Ndev values are constructed using the mean field values of percentage minNO3− and pH at which species performance is optimum. Failure to consider the amplitudes around this optimum may explain why the Ndev values fail in some cases to explain responses observed in the field. In general, although correlations of Ndev with the observed species were usually significant, r2 values were rather low. Galium odoratum, for example, attained a high positive Ndev score in Skåne, although its abundance at least in permanent forest plots (Table 2) has decreased. This species obviously prefers relatively nitrate-rich sites, but is unable to tolerate the high hydrogen and aluminium ion concentrations on acid soils (Falkengren-Grerup & Tyler 1992). It may therefore have a skewed response to pH that is not taken into consideration by the current formulation of Ndev. Moreover, the accuracy of Ndev in general is dependent on the homogeneity of the data set used (improved by a high number of sample plots, with the species under consideration present in most –Galium odoratum was present in only 5% of the sites in Skåne, the required minimum – and, above all, a normal or even distribution of values of the measured variables, i.e. pH and percentage minNO3−). The responses shown were derived from both fertilization experiments and permanent plot studies from different ecosystems and over different time spans, and cover a strong gradient in nitrogen deposition and accumulation in an area where successional changes in deciduous forests are often slow. The sites may also have been affected by forestry and other management practices, including clear-cutting, thinning, coppicing and grazing, etc. The opening of the forest in particular may have considerable effects on species richness and composition of the herbaceous flora that may be difficult to separate from those of eutrophication. Environmental changes of various kinds may also have different effects on plant species, depending on the vegetation type in question and on the presence of species with high competitive abilities.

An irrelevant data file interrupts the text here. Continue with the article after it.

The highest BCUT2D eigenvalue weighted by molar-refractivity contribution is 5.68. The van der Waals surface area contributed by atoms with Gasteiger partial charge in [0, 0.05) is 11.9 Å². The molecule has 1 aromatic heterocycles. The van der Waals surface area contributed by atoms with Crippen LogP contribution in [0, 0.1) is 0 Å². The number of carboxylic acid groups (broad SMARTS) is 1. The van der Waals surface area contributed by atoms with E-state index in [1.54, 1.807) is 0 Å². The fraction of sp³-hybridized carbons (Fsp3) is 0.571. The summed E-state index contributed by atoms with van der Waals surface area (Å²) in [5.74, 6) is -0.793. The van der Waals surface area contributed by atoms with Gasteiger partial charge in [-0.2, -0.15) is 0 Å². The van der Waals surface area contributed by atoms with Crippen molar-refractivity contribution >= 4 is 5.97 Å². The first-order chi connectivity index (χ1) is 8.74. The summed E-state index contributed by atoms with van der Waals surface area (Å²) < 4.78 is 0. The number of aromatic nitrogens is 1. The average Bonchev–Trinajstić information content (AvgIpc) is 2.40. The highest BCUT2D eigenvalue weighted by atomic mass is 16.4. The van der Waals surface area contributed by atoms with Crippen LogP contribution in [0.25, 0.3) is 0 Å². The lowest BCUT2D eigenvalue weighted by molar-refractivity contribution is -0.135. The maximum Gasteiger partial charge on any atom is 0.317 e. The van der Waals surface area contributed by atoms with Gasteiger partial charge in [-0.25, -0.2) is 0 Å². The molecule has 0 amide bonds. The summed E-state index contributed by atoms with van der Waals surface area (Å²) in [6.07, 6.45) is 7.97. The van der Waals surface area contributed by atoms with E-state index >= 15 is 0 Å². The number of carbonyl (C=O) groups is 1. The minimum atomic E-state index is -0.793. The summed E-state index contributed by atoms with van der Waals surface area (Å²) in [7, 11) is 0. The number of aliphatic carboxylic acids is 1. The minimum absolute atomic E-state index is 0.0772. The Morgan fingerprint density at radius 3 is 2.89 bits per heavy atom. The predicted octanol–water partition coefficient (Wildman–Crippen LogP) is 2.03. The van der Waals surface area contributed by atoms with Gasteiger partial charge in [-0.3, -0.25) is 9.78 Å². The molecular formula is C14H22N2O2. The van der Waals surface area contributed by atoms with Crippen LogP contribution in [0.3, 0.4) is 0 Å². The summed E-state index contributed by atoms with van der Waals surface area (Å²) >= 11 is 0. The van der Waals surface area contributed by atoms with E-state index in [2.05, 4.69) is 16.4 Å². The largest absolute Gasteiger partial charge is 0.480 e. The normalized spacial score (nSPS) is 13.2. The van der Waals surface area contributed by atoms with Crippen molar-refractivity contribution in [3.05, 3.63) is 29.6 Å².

Theoretically, a soil with 100% nitrification but a very low rate could have a higher percentage minNO3− value than a soil with a higher production of nitrate and any amount of ammonium, despite its lower Ndev value. However, this is more a theoretical than a practical problem with the use of Ndev as the correlation between minNO3− and percentage minNO3− is positive and highly significant for the studied sites (r2 = 0.512, P < 0.001, n = 648). We therefore believe that percentage minNO3− can be used to represent the complexity of nitrogen availability in a soil: it takes into account the form of inorganic nitrogen produced in the soil and also, indirectly, through the correlation with the nitrification rate, the amount of both ammonium (low percentage minNO3−) and nitrate.